Nikki Haley, the former South Carolina governor and ambassador to the U.N. who is widely seen as a White House hopeful, is destroying her brand with her mimicking of Donald Trump, according to a new analysis.
Longtime centrist Democratic strategist Ed Kilgore wrote in New York magazine that Haley is "one of those Republicans often considered 'reasonable' by Democrats and independents; she’s sometimes floated as a congenial face for a post-Trump GOP."
Kilgore noted her "headline-grabbing stunt" of saying President Joe Biden should "step down" during an appearance on Fox News Radio's "Guy Benson Show."
"Haley’s message is that Biden is a danger to this country and its values, not just the leader of the other major party. It’s not what you’d expect from a pol who normally knows how to keep her balance. But Haley has certainly moved back and forth across the lines of respectability before," Kilgore wrote.
Kilgore described Haley's origin story as a GOP leader.
"Coming out of the extremist Jim DeMint–Mark Sanford wing of the South Carolina GOP, Haley first won the governorship as a Sarah Palin protégée who managed to turn scurrilous sexual allegations against her into a political asset. Her uneven record as governor (one lowlight was a State of the State Address in which she told out-of-state job creators who accepted unions to take their money and shove it) was obscured by her famous call to take down the Confederate flag at the statehouse in 2015, long after any real courage was required to do so. This overdue gesture instantly made her a national figure, and her identity as an Indian-American woman made her attractive to Republicans seeking diverse figures willing to articulate old-school conservative ideological views," he wrote.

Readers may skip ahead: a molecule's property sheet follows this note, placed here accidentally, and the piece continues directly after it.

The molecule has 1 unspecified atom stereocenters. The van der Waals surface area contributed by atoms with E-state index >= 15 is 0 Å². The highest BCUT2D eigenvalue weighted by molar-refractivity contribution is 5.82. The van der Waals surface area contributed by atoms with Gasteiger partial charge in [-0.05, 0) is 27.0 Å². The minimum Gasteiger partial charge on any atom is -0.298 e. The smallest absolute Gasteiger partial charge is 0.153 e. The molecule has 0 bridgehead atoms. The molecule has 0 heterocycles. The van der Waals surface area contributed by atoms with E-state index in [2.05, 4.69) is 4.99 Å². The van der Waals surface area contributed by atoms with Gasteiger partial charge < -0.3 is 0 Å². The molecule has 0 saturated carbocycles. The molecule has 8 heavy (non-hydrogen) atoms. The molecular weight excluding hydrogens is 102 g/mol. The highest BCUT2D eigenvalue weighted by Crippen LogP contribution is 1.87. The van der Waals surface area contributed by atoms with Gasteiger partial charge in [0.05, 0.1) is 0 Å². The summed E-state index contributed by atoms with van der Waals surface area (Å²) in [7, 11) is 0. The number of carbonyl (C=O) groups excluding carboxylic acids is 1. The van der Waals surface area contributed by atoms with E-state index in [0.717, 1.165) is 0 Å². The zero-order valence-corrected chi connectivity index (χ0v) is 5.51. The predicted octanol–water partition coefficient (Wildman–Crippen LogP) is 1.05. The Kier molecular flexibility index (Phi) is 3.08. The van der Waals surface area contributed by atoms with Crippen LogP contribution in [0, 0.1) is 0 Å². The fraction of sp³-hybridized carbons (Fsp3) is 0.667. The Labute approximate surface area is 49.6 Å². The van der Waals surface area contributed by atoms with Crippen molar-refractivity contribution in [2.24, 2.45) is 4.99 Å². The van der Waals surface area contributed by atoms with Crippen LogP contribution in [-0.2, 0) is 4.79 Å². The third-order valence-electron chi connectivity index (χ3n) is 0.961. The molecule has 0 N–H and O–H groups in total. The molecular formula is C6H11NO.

Kilgore noted Haley briefly stood up to Trump following the Jan. 6 insurrection, but quickly backtracked and said she would support his expected 2024 campaign.
"Her explosion of shameless demagoguery on Fox News may be part of her own comeback bid in a party where nastiness toward the Democratic president and vice-president is a unifying theme," he wrote. "Haley needs to calm down and leave the red-meat-purveying to future days on the campaign trail if she wants to do the same. Trump will eventually go away, then the face of the post-Trump GOP may need some dignity."
Read the full analysis.
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